Let’s consider that Christmas tree once more: even with a secure stand and safe water, a real tree’s pine needles might cause oral irritation or worse: vomiting and diarrhea. A pet parent may decide it’s time to go for a fabricated tree. In addition, other holiday plants often turn up at this time, so make sure a well-meant offering doesn’t offer toxic repercussions. All of these are dangerous to pets if ingested:
Silk or plastic plants are probably your best bet, although prevention.com mentions that real roses, marigolds, orchids, and daisies may be safe options as well.
You’ve taken care to select presents for everyone in the family, which probably includes your furry best friend. Even presents can harbor seasonal risks for our dogs:
Gift wrap can be chewed up and swallowed, with various papers, dyes, and adhesives causing havoc for canine stomachs.
Ribbons, in particular, can create the same problems as tinsel and get caught and tangled in an animals digestive tract.
Snow globes, which sometimes turn up as gifts (or decorations) contain chemicals in the water that might sicken a dog, or worse. If it breaks inside a package and leaks on the floor, or simply gets knocked off a shelf, shards an toxins might be deadly.
Think through what’s inside—and covering—your gifts. You may have to take a tip from Santa and keep presents safely hidden out of reach until Christmas morning when they can be monitored. Some of your presents might contain edible items as well, which leads us to our next concern:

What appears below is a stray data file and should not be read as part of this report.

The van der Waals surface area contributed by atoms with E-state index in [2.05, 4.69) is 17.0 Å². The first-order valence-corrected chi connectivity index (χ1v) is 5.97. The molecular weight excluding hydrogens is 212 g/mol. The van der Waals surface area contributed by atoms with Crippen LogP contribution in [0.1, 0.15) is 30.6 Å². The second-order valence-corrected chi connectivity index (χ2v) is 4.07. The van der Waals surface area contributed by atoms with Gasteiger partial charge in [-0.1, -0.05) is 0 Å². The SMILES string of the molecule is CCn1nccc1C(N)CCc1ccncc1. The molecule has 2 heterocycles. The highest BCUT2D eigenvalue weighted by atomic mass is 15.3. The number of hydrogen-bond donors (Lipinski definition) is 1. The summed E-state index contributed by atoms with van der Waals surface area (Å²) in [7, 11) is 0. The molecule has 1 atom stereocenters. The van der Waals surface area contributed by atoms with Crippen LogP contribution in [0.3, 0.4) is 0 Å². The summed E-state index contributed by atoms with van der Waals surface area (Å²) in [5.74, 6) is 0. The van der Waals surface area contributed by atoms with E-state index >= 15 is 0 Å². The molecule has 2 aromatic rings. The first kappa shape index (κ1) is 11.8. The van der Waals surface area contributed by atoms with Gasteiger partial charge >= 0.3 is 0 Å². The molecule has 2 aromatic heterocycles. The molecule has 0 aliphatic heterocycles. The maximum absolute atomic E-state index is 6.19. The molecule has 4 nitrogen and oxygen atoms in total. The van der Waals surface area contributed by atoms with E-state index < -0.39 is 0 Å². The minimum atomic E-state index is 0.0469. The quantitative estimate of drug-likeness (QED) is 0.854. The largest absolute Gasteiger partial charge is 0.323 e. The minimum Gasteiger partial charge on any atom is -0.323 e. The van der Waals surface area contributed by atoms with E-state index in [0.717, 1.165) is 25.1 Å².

The holidays often mean rarely-used foods make a special seasonal appearance, so while you might not have had reasons for concerns, they are suddenly more accessible to inquisitive, sniffing snouts.
- Grapes, raisins, currants and other nuts turn up in holiday recipes that are harmful to dogs, leading to kidney failure. Whether it’s your turkey stuffing or a delectable dessert, they shouldn’t be fed to your furry friend or left within reach.
- Turkey bones may splinter and cause digestive harm and havoc. The fatty trimmings also aren’t good for their system either. As much as your or family members may want to lower the leftovers or leave a greasy plate for licking, it’s safest to let your dog enjoy their own treats and steer clear of poultry offerings.
- Chocolate is often in abundance in desserts served, stocking samplers, and wrapped gifts. Recipes call for cocoa, baking chocolate and more. It’s also super easy (especially for kids) to take a bite or square and leave the candy bar lying around. Be extra careful and advise guests as just a few ounces can be toxic and call your vet (or the pet poison helpline) immediately if you suspect they’ve ingested it.